After the stunning success of, Access Bank hired the company behind the site – Anakle – to create their own viral phenomenon.

It seems that the bank was hoping that the site (which doubles as a rather obvious data-mining tool) would spread far and wide as Nigerians of all shades would rush to calculate their net worth and share it with their friends. After all, women from across the continent were calculating their bride price, a modified version of net worth, and telling the world the results. Surely, in the same vein, people would calculate their net worth and share too.

Turns out that virality is a much more delicate science than sticking a sliding website with dashes of humor in it. Not to blame Access Bank or Anakle; both companies are pretty competent, but somehow, the results aren’t the same. Here’s why I think that happened:


1. Money Scares People

Everyone wants more money (even toddlers it seems), but honest discussions about money are scary for most of us. A spreadsheet that shows that you might actually in a worse financial situation than your lifestyle suggests is not the thing you want to see first thing in the morning. Or at any time of the day for that matter. This website, while starting off light-heartedly, starts asking real questions that make you realize – “man, this is for real”. And who wants to find out that they’ll only be worth N10million in 20 years? Exactly.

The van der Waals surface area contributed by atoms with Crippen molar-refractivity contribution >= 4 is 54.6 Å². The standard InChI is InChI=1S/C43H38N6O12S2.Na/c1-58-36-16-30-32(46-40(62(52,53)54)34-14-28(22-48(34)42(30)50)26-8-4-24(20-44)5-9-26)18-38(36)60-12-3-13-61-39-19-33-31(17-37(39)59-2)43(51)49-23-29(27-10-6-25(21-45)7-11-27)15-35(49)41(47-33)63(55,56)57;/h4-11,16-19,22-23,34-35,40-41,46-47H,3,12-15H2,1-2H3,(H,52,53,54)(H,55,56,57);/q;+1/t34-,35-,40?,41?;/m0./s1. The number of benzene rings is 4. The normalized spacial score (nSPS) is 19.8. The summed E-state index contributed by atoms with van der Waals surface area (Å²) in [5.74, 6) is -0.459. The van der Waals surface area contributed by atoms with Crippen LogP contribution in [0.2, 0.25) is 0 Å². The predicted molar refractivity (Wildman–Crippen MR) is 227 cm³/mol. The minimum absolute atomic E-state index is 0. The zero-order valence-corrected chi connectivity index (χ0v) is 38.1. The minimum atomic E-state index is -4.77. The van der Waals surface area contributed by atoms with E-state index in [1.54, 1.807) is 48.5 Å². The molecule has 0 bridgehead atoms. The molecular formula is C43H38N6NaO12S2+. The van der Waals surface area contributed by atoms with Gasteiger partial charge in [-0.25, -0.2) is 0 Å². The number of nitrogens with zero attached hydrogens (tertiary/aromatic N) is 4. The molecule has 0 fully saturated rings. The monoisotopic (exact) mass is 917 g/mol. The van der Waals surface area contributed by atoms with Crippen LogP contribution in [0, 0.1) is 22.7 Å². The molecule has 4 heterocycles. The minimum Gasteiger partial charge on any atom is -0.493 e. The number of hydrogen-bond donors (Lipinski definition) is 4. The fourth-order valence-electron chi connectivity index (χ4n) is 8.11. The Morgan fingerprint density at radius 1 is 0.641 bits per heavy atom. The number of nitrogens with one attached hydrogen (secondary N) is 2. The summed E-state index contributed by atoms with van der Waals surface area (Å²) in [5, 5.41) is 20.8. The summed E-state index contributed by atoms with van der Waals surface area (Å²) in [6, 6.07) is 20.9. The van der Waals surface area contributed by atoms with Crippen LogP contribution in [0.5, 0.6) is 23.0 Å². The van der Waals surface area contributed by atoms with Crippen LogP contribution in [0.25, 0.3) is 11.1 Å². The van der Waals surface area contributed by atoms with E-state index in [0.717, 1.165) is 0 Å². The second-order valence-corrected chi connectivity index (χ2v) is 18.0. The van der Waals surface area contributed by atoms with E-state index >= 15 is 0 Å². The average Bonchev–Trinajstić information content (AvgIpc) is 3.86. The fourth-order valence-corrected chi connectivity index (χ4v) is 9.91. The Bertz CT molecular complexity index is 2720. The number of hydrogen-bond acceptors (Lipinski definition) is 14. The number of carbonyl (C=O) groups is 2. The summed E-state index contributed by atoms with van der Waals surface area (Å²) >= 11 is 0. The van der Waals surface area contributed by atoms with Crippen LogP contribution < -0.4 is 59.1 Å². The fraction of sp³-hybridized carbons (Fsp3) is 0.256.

2. Most People are Private About Their Money

How many of your friends would be willing to tell you their exact salaries today? What about their expenses? Exactly. Virality requires people to share what they’ve seen to “infect” their friends. I have no doubt that many people went through the app (Anakle can’t releasing traffic figures) but I’m guessing most people would rather not to share the results, preferring to either rejoice or mourn privately.


3. Where’s the Product Design?

BridePrice was a brilliant product – designed thoughtfully from start to finish. In contrast, TakeTomorrow feels a lot less polished. The options are too granular – why not use date ranges instead of asking for my specific age and asking me to pick it from a really long drop down? In an attempt to the “clean”, it ends up being plain. They’ve removed the compulsory email field at the end now, which was a horrible idea to start with.


So can you Recreate Virality?


In the end, it seems that virality is lot more than getting the right tech and buttons together.  Content and context matter a lot.

BridePrice was funny and entertaining, so even though it had 13 questions, it felt like 5. On the other hand, TakeTomorrow’s 14 questions end up making the quiz feel like a chore. It’s difficult to see how to make a subject like money and financial planning be fun, but that’s the challenge of the time.

That being said, it’s very refreshing to see Nigerian corporates getting more creative with their marketing and advertising. Many brands made a show of adopting technology beyond banner ads but Access Bank actually went out and did it. Looking forward to more from them.

Seyi Taylor Author

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